Tattoo Info

 

Popular tattoo styles and who to ask for

Japanese tattoos

Japan has a long and rich tradition of tattooing, with recurring themes like dragons, koi, samurai, geishas and of course flowers like cherry blossoms and peonies. If you look into the symbolism of each of these designs, you will find something that speaks to you, as they are often representative of human archetypes or struggles. The koi swimming upstream for instance, is symbolic of the struggle of humans to attain wisdom and to overcome obstacles.

Japanese tattooing focusses on covering large areas of the body, like a whole arm or back, and less on small, individual pieces.

Morag is our japanese specialist 

 

Blackwork, Celtic, polynesian tattoos, Maori tattoos, mandala tattoos

These styles are drawn from indigenous art from cultures around the world, and are usually in black ink only, although splashes of colour can be quite interesting when added here and there. They are abstract and often made up of repetitive shapes that make up their own patterns and textures. These pieces look best if done a good size to really let the patterns emerge and can be rendered in lines and dots.

Raffaella is our queen of blackwork. Her freehand work is amazing, she tailors every piece to the wearer’s shape.

 

Illustrative tattoos

This is a large category and includes big and small pieces, colour and black and grey, or just black linework. Usually these pieces are highly individual, and are custom drawn for the client. Nothing is too big or small, too ‘out there’ or too dark for our two artists who specialise in this style, Nik and Brunella.

 

Watercolour tattoo

A fairly new style that imitates the effects of watercolour on paper, with delicate colours that blend together or drip out of the lines for an artistic effect. Most things can be rendered in a watercolour style, if the concept isn’t too complex, and if enough space is given to really let the loose line work and colour splashes shine. It’s a nice way to introduce a bit of lively linework and artistic flair to a tattoo design.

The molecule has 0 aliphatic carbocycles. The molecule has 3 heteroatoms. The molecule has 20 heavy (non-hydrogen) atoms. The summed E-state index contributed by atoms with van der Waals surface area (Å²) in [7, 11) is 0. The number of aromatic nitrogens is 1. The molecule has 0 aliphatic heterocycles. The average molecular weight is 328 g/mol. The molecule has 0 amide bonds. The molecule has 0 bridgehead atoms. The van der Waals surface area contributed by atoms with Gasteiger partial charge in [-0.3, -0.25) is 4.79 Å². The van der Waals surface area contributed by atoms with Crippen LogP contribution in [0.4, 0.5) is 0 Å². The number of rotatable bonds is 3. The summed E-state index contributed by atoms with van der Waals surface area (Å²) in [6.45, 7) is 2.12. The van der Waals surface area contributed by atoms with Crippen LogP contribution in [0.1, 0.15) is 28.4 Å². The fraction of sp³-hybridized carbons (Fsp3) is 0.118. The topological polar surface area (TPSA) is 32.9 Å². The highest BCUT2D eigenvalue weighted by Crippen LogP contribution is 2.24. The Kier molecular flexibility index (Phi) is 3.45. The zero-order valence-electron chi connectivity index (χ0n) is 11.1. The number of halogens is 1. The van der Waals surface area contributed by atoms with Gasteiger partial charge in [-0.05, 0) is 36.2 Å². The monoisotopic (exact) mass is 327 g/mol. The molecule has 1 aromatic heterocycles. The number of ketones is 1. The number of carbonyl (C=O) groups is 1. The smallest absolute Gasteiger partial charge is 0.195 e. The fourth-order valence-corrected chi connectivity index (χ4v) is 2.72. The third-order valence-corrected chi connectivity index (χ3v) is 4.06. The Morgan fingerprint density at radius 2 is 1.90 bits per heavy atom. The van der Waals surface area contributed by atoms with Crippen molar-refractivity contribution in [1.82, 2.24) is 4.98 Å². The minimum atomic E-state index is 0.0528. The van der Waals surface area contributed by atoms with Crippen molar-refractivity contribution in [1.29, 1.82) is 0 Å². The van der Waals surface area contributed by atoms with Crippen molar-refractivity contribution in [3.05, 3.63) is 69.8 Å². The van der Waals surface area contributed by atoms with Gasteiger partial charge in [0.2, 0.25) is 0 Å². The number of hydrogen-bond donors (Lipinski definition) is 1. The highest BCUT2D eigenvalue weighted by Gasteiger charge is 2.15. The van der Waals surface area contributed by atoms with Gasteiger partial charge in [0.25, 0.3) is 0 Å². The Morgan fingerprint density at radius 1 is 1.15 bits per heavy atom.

Best artists for this style are Morag, Erik and Simon

 

Script tattoos and lettering

Tattoos that are just decorative lettering have emerged out of the Latino/Chicano culture of California and have evolved into proper works of art in their own right. The words are sometimes not immediately legible, adding to their mystique and beauty.

Our lettering specialist is Fraser

 

Trash Polka tattoo

A new way of designing tattoos that take inspiration from graffiti, technical drawings, realism and script, and chuck them all together in an anarchistic way, splashed across the body in a seemingly random way. These pieces can be completely customised to reflect the wearer’s interests/ likes/fears- anything goes!

Artists to ask for are Nik and Tim

 

Realistic tattoos

These categories include colour and black and grey portraits, and images like flowers, animals and even comic book art sometimes

Artists who specialise in this are Simon and Morag

 

Of course your tattoo idea doesn’t have to fall into any of these categories, just chat to the receptionist, email of facebook your thoughts and we can take it from there

 

 

how do I go about finding a design/ getting a custom piece designed up?

Good old google is a great place to start looking for designs but so is artwork and fabrics. 

If you are looking for japanese inspiration - http://tattoo-journal.com/35-beautiful-japanese-tattoos/

Mandala ideas - http://tattoosme.com/mandala-tattoos/

black and grey - https://en.wikipedia.org/wiki/Black-and-gray

Next contact your local tribe studio - glasgow or edinburgh either by phone, email or by popping in.

Bring/email any reference images and let us know size, placement, colour choices and anything else relevant to the tattoo.